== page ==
What is a use case for a soft reference in Java? Would it be useful to garbage collect non-critical items when a JVM has run out of memory in order to free up enough resources to perhaps dump critical information before shutting down the JVM?
Are they called soft-references in they they are soft and break when “put under stress” ie:the JVM has run out of memory. I understand weak references and phantom references but not really when these would be needed.
One use is for caching. Imagine you want to maintain an in-memory cache of large objects but you don’t want that cache to consume memory that could be used for other purposes (for the cache can always be rebuilt). By maintaining a cache of soft-references to the objects, the referenced objects can be freed by the JVM and the memory they occupied reused for other purposes. The cache would merely need to clear out broken soft-references when it encounters them.
Another use may be for maintaining application images on a memory-constrained device, such as a mobile phone. As the user opens applications, the previous application images could be maintained as soft-references so that they can be cleared out if the memory is needed for something else but will still be there if there is not demand for memory. This will allow the user to return to the application more quickly if there is no pressure on memory and allow the previous application’s memory to be reclaimed if it is needed for something else.
This article gave me a good understanding of each of them (weak, soft and phantom references). Here’s a summarized cite:
A weak reference, simply put, is a reference that isn’t strong enough to force an object to remain in memory. Weak references allow you to leverage the garbage collector’s ability to determine reachability for you, so you don’t have to do it yourself.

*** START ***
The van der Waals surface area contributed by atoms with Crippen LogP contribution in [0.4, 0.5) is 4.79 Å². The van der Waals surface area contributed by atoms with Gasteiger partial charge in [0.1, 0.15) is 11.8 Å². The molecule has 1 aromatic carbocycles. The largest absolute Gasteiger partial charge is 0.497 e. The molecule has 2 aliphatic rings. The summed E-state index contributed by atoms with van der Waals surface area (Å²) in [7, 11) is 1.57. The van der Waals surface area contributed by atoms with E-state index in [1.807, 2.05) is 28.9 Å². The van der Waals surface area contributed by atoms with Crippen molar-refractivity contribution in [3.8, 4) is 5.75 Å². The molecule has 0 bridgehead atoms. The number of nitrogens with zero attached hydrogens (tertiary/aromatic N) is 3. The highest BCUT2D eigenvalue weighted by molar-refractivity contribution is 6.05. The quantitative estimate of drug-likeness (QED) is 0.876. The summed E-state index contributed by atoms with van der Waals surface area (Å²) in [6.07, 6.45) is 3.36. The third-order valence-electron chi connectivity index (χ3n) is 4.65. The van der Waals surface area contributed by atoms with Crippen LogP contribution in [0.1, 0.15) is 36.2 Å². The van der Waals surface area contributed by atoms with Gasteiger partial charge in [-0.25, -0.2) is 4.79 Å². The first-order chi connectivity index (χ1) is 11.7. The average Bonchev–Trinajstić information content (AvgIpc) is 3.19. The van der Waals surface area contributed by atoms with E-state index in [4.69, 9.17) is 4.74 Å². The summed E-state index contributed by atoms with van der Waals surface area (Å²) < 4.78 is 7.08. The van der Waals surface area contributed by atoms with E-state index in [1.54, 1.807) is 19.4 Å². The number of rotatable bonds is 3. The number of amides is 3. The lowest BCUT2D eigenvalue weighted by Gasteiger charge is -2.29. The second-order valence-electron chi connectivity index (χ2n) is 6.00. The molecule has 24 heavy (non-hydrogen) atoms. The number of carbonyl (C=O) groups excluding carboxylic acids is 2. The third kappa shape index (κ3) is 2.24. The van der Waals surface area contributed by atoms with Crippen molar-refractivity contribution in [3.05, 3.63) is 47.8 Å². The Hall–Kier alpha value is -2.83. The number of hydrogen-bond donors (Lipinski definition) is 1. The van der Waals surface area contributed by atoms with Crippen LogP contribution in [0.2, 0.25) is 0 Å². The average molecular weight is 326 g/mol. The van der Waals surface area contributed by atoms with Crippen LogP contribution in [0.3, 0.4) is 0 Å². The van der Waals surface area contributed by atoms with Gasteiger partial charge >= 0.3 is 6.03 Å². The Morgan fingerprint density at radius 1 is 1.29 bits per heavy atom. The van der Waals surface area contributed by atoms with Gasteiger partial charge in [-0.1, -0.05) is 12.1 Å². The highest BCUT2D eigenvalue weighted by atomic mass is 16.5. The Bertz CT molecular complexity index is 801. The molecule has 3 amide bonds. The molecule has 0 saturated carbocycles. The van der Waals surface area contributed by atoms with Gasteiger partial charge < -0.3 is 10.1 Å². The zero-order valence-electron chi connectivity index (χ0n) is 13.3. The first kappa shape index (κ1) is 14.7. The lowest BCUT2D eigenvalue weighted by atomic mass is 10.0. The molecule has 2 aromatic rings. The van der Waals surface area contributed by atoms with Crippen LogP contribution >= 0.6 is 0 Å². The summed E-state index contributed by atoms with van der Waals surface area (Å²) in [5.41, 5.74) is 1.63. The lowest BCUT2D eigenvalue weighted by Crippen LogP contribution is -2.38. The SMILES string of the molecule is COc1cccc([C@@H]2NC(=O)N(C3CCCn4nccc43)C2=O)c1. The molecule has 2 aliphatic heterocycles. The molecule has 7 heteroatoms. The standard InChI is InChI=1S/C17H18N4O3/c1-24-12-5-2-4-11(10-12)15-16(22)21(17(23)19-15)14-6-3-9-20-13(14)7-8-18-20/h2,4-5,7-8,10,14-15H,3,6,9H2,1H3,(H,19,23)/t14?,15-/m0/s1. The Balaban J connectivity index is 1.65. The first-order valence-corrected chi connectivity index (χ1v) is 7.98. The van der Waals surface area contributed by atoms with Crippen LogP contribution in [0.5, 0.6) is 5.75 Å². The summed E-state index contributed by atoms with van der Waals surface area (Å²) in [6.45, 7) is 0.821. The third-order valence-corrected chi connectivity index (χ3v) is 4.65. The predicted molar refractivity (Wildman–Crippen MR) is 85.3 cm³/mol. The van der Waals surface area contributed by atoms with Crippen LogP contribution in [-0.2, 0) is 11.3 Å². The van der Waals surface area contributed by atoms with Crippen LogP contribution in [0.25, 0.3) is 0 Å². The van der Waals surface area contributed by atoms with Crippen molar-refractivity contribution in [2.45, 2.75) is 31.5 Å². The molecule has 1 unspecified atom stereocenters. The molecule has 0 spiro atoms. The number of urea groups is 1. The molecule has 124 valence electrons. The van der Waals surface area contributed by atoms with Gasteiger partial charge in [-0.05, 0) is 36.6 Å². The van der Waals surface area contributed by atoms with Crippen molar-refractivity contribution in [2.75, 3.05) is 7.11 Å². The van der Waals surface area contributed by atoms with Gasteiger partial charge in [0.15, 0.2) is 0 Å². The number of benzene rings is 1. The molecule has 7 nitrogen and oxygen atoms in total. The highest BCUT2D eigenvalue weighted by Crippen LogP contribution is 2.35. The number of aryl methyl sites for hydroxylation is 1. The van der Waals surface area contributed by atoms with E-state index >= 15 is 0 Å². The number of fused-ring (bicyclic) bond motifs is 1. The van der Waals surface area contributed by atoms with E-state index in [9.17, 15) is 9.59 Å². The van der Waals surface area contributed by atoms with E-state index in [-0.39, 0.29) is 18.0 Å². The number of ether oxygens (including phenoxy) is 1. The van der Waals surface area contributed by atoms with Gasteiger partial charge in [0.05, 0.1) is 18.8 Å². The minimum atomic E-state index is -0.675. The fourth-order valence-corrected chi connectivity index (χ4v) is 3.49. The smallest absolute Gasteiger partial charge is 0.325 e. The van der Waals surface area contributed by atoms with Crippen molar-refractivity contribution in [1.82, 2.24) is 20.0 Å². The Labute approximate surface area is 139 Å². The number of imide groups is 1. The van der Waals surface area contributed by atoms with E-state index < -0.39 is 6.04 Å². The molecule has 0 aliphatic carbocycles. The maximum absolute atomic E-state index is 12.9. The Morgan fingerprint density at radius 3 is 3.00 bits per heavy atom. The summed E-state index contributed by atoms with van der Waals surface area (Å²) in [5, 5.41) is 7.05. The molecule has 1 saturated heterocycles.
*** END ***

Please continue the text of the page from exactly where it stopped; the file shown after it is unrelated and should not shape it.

A soft reference is exactly like a weak reference, except that it is less eager to throw away the object to which it refers. An object which is only weakly reachable (the strongest references to it are
WeakReferences) will be discarded at the next garbage collection cycle, but an object which is softly reachable will generally stick around for a while.
A phantom reference is quite different than either
WeakReference. Its grip on its object is so tenuous that you can’t even retrieve the object — its
get()method always returns
null. The only use for such a reference is keeping track of when it gets enqueued into a
ReferenceQueue, as at that point you know the object to which it pointed is dead.
The best example I can think of is a cache. You might not mind dumping the oldest entries in the cache if memory became a problem. Caching large object graphs might make this likely as well.
An example of how a SoftReference can be used as a cache can be found in this post.